Bank plans to issue up to €10bn in debt could be dealt blow by hard Brexit
Seen & Heard: Average pay at Goodbody stockbrokers reached €138,000 last year
In the event of a no-deal Brexit, access by Irish banks to London’s debt markets could be cut off. Photograph: Bryan O’Brien/The Irish Times
Plans by Ireland’s banks to issue up to €10 billion in unsecured debt could be dealt a blow by a hard Brexit, the Sunday Times reports, citing concern from regulators. In the event of a no-deal Brexit, access by Irish banks to London’s debt markets could be cut off. AIB and Bank of Ireland must each raise between €3 billion and €5 billion by 2020 from bondholders while Permanent TSB must raise €900 million, the newspaper says.
“Key managers” in Goodbody, the stockbroker, shared remuneration of almost €4.8 million last year while average pay at the group climbed to €138,000, according to the Sunday Business Post. Just fewer than 300 staff split a pay pot of almost €41.1 million last year, which includes salary, benefits and retirement funds, accounts filed last week show.
The Design and Craft Council of Ireland is working on plans to secure special EU protection for a number of Irish crafts, the Sunday Independent says. The organisation identified three uniquely Irish crafts which it believes should qualify for protected geographical indication status - like that afforded to Champagne, produced in the French region that bears the same name.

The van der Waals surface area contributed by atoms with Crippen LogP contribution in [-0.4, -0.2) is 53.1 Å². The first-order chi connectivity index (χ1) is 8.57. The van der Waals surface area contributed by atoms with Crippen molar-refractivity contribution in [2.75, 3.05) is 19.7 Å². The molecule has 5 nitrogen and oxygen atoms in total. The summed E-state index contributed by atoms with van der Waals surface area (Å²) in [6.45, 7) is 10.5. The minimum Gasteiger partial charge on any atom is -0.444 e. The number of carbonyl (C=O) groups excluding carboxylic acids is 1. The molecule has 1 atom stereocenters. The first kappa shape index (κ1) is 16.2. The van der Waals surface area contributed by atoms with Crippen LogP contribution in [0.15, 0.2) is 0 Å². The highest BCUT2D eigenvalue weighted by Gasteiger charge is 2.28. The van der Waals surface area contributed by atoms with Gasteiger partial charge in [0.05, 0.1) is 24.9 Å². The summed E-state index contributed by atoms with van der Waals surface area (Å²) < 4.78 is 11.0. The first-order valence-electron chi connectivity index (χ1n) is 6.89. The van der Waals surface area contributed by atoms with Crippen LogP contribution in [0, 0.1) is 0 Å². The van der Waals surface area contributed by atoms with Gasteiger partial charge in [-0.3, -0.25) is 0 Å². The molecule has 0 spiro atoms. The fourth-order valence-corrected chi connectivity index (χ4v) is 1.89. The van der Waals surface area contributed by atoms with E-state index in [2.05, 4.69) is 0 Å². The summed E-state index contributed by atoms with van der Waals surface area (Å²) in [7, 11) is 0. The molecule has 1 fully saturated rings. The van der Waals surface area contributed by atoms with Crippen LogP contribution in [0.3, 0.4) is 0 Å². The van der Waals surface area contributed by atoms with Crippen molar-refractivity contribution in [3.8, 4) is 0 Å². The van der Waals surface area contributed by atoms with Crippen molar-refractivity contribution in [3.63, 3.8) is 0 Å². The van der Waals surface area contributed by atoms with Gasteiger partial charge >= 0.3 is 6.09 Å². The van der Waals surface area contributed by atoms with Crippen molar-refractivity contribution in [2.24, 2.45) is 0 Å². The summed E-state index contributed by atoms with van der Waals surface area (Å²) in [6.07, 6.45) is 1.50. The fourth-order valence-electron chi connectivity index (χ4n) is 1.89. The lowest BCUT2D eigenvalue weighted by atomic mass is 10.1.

The Sunday Independent also reports that female representation in Irish boardrooms increased marginally last year. Of the 408 members of Iseq boards in 2018, 69 were women. However, around 7 per cent of all Iseq companies had no female representation at board level at all, the paper says, citing a study from recruitment company Accreate.
Both the Sunday Times and the Sunday Independent report that one of the country’s biggest building groups, John Sisk and Son, is taking a 50 per cent stake in a unit of Designer Group, a Dublin-based engineering company, in a “multi-million euro deal”.
Multinational corporations could be spooked by a €1.6 billion ruling against pharmaceutical giant Perrigo, the Sunday Business Post reports. The ruling by the Revenue Commissioners led to “Government sources” telling the paper that reverberations could be sent through the sector, with companies likely to examine the implications of the ruling.